This is Tana French's first novel, published in 2007, and also the first in a series involving detectives Rob Ryan and Cassie Maddox. I bought it in 2011 having discovered this author by way of her third novel Faithful Place
, which I thought was outstanding - one of the very best novels I read last year. Sadly and surprisingly, I didn't come away from In The Woods with quite such positive memories.
Dublin Detective Rob Ryan works with smart, tough Cassie Maddox, they are best friends as well as partners, and when the body of a young girl is found at the site of an archaeological dig, they are assigned to the case. When they reach the crime scene, Rob realises it is the exact site of his secret childhood trauma twenty years earlier - when he was twelve, Rob (known as Adam back then) had been playing in the woods one sunny day when his two best friends disappeared and were never seen again. Rob has no memory of the event however, although when a hairclip is found at the crime scene he recognises it as having belonged to his friend - and wonders if there could be a connection between that old, unsolved crime and this latest one. Knowing that he would be thrown off the case if his past were to be revealed, Rob takes a fateful decision to keep quiet. He and Cassie are investigating the murder of Katy Devlin, but they both hope that they might also solve the twenty-year-old mystery of the woods.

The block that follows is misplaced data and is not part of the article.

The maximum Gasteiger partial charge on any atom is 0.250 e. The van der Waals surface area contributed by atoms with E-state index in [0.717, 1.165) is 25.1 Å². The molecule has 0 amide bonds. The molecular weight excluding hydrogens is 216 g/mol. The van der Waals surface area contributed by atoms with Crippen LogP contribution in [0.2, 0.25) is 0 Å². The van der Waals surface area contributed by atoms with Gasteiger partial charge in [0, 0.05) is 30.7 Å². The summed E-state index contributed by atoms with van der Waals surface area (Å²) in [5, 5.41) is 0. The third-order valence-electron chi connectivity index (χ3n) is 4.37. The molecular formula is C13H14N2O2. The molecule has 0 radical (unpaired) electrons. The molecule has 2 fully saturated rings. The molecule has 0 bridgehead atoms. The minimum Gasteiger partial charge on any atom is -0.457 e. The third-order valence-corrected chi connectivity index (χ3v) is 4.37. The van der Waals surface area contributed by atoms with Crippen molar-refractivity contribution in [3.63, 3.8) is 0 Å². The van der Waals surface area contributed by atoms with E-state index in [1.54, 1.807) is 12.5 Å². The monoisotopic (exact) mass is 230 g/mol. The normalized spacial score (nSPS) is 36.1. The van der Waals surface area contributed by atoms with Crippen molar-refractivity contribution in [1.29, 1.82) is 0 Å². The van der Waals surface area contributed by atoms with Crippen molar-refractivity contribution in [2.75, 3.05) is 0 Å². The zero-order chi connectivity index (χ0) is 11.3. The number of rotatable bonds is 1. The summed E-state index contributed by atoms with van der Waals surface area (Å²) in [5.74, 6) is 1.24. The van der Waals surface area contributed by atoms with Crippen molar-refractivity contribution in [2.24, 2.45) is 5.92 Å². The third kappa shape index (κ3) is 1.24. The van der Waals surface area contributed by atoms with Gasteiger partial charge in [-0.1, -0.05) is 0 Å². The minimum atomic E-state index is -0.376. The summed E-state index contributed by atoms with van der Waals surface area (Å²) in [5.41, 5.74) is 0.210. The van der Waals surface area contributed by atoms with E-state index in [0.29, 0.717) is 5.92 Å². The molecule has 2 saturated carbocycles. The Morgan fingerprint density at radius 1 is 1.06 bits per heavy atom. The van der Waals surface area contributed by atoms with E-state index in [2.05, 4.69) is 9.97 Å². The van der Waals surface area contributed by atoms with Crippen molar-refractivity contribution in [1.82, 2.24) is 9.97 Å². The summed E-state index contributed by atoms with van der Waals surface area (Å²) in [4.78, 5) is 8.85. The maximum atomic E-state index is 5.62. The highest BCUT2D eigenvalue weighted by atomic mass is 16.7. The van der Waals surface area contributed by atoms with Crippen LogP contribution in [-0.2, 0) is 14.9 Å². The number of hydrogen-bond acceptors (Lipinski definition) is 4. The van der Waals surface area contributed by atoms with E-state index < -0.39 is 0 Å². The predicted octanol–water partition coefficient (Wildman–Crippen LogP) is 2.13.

I was sure I going to like this, I had previous experience of the author with the same characters, and the novel has won high-profile acclaim by way of Anthony, Barry, Edgar and Macavity Awards (that's four separate awards by the way!). But I found it desperately ordinary and lacking the specialness that I found in French's third novel. It was actually boring in places and I was tempted to skip paragraphs here and there. The key element that was missing, and which was so abundantly rich in Faithful Place, was the high quality dialogue and the enhancement of character that it would have been expected to create. But it just wasn't there. It's quite good, yes, but actually nothing special and had I read this first I might never have discovered the pleasures of Faithful Place. A real surprise and disappointment, this, but I have pre-ordered the author's 2012 offering Broken Harbour (it comes out in June) because she most definitely has a talent that I like - it's just that it wasn't on display, at least not for me, in her debut novel. I have to put this down as an 'okay read, nothing wrong with it but nothing remarkable either'. I would of course urge anyone who hasn't read it yet to try Faithful Place, because I rate that very highly.